Simplifying Access to Men's Health Services This Movember

November 1, 2015

A man from Tennessee had a problem: the local hospital wanted $60,000 for penile implant surgery, which his insurance did not cover. It felt like salt in the wound after having gone through prostate cancer surgery and developing erectile dysfunction.

It got worse: the people at the hospital would not even answer the most basic questions: who is the surgeon? does the price include the implant? who pay if there are complications? He was exhausted and frustrated by trying to gain access to medically necessary treatment.

The man's solution came in the form of three penile implant surgery packages presented for his choosing. Every one of these packages included the surgeon, anesthesia, facility, and choice of prosthesis. Each had a clear price and the qualifications of each surgeon were clearly presented. He selected the package that made the most sense to him: a $19,000 comprehensive surgery package in Florida. He knew who the surgeon would be, what was included, and how much he would have to pay.

Access to healthcare can often be exhausting and frustrating. Even when services are covered by insurance, getting answers to basic questions about surgeon qualifications, cost, and related other issues can be difficult. All the more so when shopping for surgery without insurance. It's wrong. Men who need healthcare, whether penile implant surgery or psychological counseling, should have simple access: comprehensive service packages that include what most will require. After all, when you buy a car, you expect to have the windshield wipers included. You don't have to shop for those separately.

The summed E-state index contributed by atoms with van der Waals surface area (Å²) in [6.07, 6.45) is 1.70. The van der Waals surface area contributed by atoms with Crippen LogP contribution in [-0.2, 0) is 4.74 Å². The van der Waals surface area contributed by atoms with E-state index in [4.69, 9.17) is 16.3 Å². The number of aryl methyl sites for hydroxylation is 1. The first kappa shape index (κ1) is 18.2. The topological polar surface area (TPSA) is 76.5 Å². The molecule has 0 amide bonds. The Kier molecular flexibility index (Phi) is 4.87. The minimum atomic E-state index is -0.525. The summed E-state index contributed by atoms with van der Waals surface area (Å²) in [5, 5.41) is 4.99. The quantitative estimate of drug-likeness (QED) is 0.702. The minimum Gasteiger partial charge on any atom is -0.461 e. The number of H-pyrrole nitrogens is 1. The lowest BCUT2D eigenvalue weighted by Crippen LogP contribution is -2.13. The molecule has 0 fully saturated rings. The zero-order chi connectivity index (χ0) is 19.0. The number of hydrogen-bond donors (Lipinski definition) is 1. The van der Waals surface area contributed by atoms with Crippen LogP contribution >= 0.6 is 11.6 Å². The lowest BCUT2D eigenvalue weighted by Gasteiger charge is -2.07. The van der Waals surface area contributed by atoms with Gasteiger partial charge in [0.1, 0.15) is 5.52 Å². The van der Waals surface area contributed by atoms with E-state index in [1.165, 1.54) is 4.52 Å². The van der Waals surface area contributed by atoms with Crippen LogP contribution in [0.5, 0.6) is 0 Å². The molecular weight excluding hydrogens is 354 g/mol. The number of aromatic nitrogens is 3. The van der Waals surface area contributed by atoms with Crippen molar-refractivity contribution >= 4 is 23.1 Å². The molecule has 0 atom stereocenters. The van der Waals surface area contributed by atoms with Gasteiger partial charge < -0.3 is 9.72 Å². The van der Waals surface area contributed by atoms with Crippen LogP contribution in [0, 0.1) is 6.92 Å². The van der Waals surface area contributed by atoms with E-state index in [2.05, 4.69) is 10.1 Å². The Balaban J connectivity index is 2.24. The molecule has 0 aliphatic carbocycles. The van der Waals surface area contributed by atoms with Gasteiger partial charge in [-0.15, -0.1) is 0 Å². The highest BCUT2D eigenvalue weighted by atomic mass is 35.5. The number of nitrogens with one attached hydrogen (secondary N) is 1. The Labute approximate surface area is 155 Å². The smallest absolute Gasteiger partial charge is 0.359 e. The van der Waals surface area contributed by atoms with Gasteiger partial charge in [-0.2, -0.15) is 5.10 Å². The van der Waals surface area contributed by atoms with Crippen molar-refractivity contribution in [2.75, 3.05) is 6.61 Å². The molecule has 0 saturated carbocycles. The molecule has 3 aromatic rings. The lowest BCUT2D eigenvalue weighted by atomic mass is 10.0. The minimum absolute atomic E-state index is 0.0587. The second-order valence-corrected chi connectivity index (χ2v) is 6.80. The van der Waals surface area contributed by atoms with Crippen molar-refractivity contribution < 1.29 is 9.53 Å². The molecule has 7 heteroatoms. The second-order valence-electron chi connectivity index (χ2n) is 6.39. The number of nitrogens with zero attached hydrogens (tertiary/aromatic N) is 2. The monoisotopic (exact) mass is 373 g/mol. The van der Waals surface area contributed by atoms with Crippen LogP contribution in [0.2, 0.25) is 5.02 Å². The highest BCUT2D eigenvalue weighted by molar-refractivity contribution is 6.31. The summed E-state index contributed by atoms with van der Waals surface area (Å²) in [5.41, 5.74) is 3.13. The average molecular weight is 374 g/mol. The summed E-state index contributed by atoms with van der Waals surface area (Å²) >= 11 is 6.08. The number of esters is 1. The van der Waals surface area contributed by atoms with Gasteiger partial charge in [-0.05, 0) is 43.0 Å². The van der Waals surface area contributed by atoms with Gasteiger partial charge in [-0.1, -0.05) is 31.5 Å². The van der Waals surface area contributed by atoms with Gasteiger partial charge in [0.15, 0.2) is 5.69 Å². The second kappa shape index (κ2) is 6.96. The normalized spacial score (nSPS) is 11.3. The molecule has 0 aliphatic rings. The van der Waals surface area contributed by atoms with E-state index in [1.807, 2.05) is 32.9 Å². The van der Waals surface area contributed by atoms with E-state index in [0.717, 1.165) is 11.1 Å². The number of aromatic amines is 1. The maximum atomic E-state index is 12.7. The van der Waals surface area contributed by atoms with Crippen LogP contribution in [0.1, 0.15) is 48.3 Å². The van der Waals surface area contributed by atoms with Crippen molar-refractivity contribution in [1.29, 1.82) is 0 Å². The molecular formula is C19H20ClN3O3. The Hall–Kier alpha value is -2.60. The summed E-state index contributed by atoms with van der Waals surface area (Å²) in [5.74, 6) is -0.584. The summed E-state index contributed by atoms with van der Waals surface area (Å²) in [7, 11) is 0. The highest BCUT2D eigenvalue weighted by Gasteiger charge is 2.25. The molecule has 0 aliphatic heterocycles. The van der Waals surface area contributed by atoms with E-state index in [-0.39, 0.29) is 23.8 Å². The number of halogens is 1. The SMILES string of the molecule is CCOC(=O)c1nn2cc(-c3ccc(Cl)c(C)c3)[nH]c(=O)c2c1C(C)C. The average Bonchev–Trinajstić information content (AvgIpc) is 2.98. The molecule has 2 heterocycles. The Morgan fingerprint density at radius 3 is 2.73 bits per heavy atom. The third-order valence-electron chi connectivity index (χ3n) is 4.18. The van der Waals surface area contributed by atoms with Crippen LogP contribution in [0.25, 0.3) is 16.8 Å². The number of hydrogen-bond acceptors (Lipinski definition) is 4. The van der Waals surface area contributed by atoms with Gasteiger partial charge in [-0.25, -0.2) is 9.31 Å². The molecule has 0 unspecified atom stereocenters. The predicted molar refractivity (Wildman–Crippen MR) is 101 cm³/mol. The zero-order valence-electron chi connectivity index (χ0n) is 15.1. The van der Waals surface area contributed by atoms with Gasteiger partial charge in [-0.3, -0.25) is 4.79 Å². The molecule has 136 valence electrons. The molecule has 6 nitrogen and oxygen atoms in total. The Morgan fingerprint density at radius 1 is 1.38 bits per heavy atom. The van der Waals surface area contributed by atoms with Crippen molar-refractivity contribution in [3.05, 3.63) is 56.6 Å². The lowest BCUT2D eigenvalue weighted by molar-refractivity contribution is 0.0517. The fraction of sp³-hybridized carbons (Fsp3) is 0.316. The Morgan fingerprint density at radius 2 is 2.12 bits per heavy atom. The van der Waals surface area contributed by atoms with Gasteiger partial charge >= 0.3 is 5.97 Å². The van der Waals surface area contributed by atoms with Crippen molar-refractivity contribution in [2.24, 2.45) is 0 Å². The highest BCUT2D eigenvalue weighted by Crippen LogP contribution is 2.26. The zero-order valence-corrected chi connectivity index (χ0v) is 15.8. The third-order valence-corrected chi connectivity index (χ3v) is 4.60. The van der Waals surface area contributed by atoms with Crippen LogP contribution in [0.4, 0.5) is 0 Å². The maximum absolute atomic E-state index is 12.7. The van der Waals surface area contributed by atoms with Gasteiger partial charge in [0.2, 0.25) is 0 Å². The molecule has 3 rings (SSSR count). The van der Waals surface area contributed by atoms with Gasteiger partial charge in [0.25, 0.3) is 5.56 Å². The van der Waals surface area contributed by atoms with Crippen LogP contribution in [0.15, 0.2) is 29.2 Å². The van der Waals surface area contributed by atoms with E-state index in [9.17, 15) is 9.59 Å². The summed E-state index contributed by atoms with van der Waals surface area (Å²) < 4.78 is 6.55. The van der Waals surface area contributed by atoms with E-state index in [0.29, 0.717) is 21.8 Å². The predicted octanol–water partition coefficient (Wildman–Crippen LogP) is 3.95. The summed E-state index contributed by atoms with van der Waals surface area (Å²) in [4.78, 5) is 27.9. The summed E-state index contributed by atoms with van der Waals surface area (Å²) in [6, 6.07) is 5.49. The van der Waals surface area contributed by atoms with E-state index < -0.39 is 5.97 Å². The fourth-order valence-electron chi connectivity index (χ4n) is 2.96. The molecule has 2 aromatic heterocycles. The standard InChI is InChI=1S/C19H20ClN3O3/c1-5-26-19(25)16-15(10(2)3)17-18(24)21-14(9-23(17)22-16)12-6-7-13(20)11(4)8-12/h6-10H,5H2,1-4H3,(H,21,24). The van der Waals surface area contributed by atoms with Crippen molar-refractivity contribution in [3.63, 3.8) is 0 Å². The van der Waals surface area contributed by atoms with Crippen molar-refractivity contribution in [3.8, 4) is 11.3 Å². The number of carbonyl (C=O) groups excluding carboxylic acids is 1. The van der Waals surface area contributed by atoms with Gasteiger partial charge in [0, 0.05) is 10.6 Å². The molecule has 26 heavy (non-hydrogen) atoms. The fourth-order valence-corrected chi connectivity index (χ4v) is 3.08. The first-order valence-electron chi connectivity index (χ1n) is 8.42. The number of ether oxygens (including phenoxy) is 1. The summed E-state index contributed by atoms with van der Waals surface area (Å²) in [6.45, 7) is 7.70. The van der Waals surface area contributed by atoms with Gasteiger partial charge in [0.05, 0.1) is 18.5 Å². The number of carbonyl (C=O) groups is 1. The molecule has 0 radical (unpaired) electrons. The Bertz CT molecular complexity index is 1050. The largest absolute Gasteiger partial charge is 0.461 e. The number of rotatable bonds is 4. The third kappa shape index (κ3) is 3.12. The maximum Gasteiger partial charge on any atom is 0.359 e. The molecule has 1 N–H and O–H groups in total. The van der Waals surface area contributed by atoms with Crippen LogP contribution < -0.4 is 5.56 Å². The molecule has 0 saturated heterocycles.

Men should also have full transparency about quality and cost. After all, if there are quality reports for cars, why not for something as critically important as surgeons? And if the price of the car is known to a customer before the decision to buy, why not the cost of surgery? After all, it's not that complicated. Why conceal it?

Men who need health services should also have choice: more than one surgeon, more than one location, more than one price. After all, not every man wants surgery in Atlanta. Maybe he has a brother up in Boston he can stay with during recovery. Maybe Boston is a better place for him to have his surgery. Or maybe location is not so important but price is. So a low-cost choice would be attractive. Yet there seems to be no real market that would easily provide an apples-to-apples comparison of health service choices. This can change. We can provide choices to men who need health services. And develop financial products that protect in the event of complications, for added peace of mind.

The Movember movement has catalyzed a global conversation about men's health problems: prostate cancer, testicular cancer, poor mental health, physical inactivity, and more. Its successes in building a global army of MoBro's and MoSista's are inspiring and awesome. SurgeMo proudly participates, growing a manly mountain-man Mo.

Let's couple conversation and action. Let's simplify the way men gain access to high quality health services.

Join us: spread the word of comprehensive, flat-fee men's health surgery packages.


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